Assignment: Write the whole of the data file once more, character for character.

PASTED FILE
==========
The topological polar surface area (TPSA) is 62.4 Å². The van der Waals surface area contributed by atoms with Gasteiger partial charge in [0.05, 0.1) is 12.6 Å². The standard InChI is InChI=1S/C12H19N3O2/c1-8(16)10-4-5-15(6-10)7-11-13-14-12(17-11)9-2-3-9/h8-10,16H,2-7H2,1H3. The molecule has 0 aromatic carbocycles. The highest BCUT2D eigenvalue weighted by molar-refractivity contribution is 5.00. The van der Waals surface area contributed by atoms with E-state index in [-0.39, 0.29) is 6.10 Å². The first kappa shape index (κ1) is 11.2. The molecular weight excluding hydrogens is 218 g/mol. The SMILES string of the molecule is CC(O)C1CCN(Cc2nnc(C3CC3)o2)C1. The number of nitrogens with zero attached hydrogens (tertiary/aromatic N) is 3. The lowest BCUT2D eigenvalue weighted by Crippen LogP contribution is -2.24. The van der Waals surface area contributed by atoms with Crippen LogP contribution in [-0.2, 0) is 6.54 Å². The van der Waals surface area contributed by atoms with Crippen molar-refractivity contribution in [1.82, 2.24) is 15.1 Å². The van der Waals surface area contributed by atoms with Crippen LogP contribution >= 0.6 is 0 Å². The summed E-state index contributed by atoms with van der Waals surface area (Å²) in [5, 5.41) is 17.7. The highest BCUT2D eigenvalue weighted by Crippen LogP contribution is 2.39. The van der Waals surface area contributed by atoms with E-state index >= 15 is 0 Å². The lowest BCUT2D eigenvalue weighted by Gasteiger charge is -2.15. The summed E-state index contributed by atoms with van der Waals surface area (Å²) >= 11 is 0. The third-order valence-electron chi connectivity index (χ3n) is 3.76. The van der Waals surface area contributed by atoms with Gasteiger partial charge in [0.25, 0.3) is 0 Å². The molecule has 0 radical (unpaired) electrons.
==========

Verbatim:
The topological polar surface area (TPSA) is 62.4 Å². The van der Waals surface area contributed by atoms with Gasteiger partial charge in [0.05, 0.1) is 12.6 Å². The standard InChI is InChI=1S/C12H19N3O2/c1-8(16)10-4-5-15(6-10)7-11-13-14-12(17-11)9-2-3-9/h8-10,16H,2-7H2,1H3. The molecule has 0 aromatic carbocycles. The highest BCUT2D eigenvalue weighted by molar-refractivity contribution is 5.00. The van der Waals surface area contributed by atoms with E-state index in [-0.39, 0.29) is 6.10 Å². The first kappa shape index (κ1) is 11.2. The molecular weight excluding hydrogens is 218 g/mol. The SMILES string of the molecule is CC(O)C1CCN(Cc2nnc(C3CC3)o2)C1. The number of nitrogens with zero attached hydrogens (tertiary/aromatic N) is 3. The lowest BCUT2D eigenvalue weighted by Crippen LogP contribution is -2.24. The van der Waals surface area contributed by atoms with Crippen LogP contribution in [-0.2, 0) is 6.54 Å². The van der Waals surface area contributed by atoms with Crippen molar-refractivity contribution in [1.82, 2.24) is 15.1 Å². The van der Waals surface area contributed by atoms with Crippen LogP contribution >= 0.6 is 0 Å². The summed E-state index contributed by atoms with van der Waals surface area (Å²) in [5, 5.41) is 17.7. The highest BCUT2D eigenvalue weighted by Crippen LogP contribution is 2.39. The van der Waals surface area contributed by atoms with E-state index >= 15 is 0 Å². The lowest BCUT2D eigenvalue weighted by Gasteiger charge is -2.15. The summed E-state index contributed by atoms with van der Waals surface area (Å²) >= 11 is 0. The third-order valence-electron chi connectivity index (χ3n) is 3.76. The van der Waals surface area contributed by atoms with Gasteiger partial charge in [0.25, 0.3) is 0 Å². The molecule has 0 radical (unpaired) electrons.